10. Temperature regulation of virulence factors in the pathogen Vibrio coralliilyticus

    PubMed Central

    Kimes, Nikole E; Grim, Christopher J; Johnson, Wesley R; Hasan, Nur A; Tall, Ben D; Kothary, Mahendra H; Kiss, Hajnalka; Munk, A Christine; Tapia, Roxanne; Green, Lance; Detter, Chris; Bruce, David C; Brettin, Thomas S; Colwell, Rita R; Morris, Pamela J

    2012-01-01

    Sea surface temperatures (SST) are rising because of global climate change. As a result, pathogenic Vibrio species that infect humans and marine organisms during warmer summer months are of growing concern. Coral reefs, in particular, are already experiencing unprecedented degradation worldwide due in part to infectious disease outbreaks and bleaching episodes that are exacerbated by increasing SST. For example, Vibrio coralliilyticus, a globally distributed bacterium associated with multiple coral diseases, infects corals at temperatures above 27 °C. The mechanisms underlying this temperature-dependent pathogenicity, however, are unknown. In this study, we identify potential virulence mechanisms using whole genome sequencing of V. coralliilyticus ATCC (American Type Culture Collection) BAA-450. Furthermore, we demonstrate direct temperature regulation of numerous virulence factors using proteomic analysis and bioassays. Virulence factors involved in motility, host degradation, secretion, antimicrobial resistance and transcriptional regulation are upregulated at the higher virulent temperature of 27 °C, concurrent with phenotypic changes in motility, antibiotic resistance, hemolysis, cytotoxicity and bioluminescence. These results provide evidence that temperature regulates multiple virulence mechanisms in V. coralliilyticus, independent of abundance. The ecological and biological significance of this temperature-dependent virulence response is reinforced by climate change models that predict tropical SST to consistently exceed 27 °C during the spring, summer and fall seasons. We propose V. coralliilyticus as a model Gram-negative bacterium to study temperature-dependent pathogenicity in Vibrio-related diseases. PMID:22158392

  11. Characterization of the Secretomes of Two Vibrios Pathogenic to Mollusks

    PubMed Central

    Madec, Stéphanie; Pichereau, Vianney; Jacq, Annick; Paillard, Mathieu; Boisset, Claire; Guérard, Fabienne

    2014-01-01

    Vibrio tapetis causes the brown ring disease in the Japanese clam Ruditapes philippinarum while Vibrio aestuarianus is associated with massive oyster mortalities. As extracellular proteins are often associated with the virulence of pathogenic bacteria, we undertook a proteomic approach to characterize the secretomes of both vibrios. The extracellular proteins (ECPs) of both species were fractionated by SEC-FPLC and in vitro assays were performed to measure the effects of each fraction on hemocyte cellular parameters (phagocytosis and adhesion). Fractions showing a significant effect were subjected to SDS-PAGE, and proteins were identified by nano LC-MS/MS. 45 proteins were identified for V. aestuarianus and 87 for V. tapetis. Most of them belonged to outer membrane or were periplasmic, including porins or adhesins that were already described as virulence factors in other bacterial species. Others were transporter components, flagella proteins, or proteins of unknown function (14 and 15 respectively). Interestingly, for V. aestuarianus, we noted the secretion of 3 extracellular enzymes including the Vam metalloprotease and two other enzymes (one putative lipase and one protease). For V. tapetis, we identified five extracellular enymes, i.e. two different endochitinases, one protease, one lipase and an adhesin. A comparison of both secretomes also showed that only the putative extracellular lipase was common to both secretomes, underscoring the difference in pathogenicity mechanisms between these two species. Overall, these results characterize for the first time the secretomes of these two marine pathogenic vibrios and constitute a useful working basis to further analyze the contribution of specific proteins in the virulence mechanisms of these species. PMID:25401495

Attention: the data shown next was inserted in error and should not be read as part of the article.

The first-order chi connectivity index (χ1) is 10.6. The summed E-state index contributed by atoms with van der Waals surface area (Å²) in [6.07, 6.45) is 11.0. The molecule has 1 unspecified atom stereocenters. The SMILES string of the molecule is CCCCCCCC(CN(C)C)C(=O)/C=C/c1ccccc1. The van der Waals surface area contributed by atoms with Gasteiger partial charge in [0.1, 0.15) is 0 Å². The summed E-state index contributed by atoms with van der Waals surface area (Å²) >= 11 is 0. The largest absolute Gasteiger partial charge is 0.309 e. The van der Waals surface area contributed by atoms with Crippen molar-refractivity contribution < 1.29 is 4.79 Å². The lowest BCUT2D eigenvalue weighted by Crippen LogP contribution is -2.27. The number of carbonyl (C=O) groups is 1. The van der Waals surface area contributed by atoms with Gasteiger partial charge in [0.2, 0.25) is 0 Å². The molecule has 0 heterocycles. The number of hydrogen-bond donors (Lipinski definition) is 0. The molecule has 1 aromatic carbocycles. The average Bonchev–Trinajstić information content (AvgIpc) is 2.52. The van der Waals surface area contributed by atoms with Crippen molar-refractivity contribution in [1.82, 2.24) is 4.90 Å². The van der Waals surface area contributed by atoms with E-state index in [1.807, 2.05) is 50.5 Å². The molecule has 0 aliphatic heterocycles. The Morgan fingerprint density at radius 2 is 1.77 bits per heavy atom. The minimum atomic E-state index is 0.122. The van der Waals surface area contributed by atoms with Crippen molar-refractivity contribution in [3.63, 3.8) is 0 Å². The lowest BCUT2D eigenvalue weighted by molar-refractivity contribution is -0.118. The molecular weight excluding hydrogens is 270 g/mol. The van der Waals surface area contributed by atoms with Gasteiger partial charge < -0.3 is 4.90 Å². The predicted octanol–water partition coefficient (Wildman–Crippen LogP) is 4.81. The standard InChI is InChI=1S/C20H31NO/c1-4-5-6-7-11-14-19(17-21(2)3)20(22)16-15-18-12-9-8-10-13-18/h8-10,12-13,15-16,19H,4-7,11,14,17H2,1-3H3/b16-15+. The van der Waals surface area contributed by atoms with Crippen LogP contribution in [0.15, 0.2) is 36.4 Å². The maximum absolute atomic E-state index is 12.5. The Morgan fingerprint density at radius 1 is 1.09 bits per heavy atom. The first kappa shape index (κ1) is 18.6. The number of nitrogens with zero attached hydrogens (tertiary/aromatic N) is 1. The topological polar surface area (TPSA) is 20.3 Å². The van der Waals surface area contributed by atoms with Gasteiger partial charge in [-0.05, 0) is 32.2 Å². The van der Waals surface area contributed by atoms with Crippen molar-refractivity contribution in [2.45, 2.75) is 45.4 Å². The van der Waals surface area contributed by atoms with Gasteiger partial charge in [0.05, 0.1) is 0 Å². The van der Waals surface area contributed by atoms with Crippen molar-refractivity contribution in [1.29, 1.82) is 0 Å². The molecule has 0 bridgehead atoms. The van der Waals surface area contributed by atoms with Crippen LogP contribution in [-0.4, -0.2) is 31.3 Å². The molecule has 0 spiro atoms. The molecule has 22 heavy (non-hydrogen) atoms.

12. Severe Wound Infection with Photobacterium damselae ssp. damselae and Vibrio harveyi, following a Laceration Injury in Marine Environment: A Case Report and Review of the Literature.

    PubMed

    Hundenborn, Jörg; Thurig, Steffi; Kommerell, Mechthild; Haag, Heike; Nolte, Oliver

    2013-01-01

    Marine microorganisms are uncommon etiologies of skin and skin structure infections, that is, wound infections. We report a case of severe wound infection, caused by the marine Photobacterium damselae (Vibrionaceae), in a 64-year-old male patient, returning from Australia. The isolate tested positive for pPHDD1, a plasmid conferring high-level virulence. Furthermore, the wound was coinfected with Vibrio harveyi, a halophile bacterium, which has never been reported from human infections before. Identification was achieved by use of Matrix-Assisted Laser Desorption-Ionization Time of Flight Mass Spectrometry (MALDI-TOF) and confirmed by 16S rDNA sequencing. Data retrieval from bibliography was complicated since P. damselae has been renamed often with a number of synonyms present in the literature: Photobacterium damsela, Vibrio damselae, Vibrio damsela, Pasteurella damselae, and Listonella damsela. With all synonyms used as query terms, a literature search provided less than 20 cases published worldwide. A majority of those cases presenting as severe wound infection are even fatal following progression into necrotizing fasciitis. Management with daily wound dressing and antibiotic therapy (ofloxacin empirically, followed by doxycycline after availability of microbiology) led in the reported case to a favorable outcome, which seems to be, however, the exception based on a review of the available literature. PMID:24171004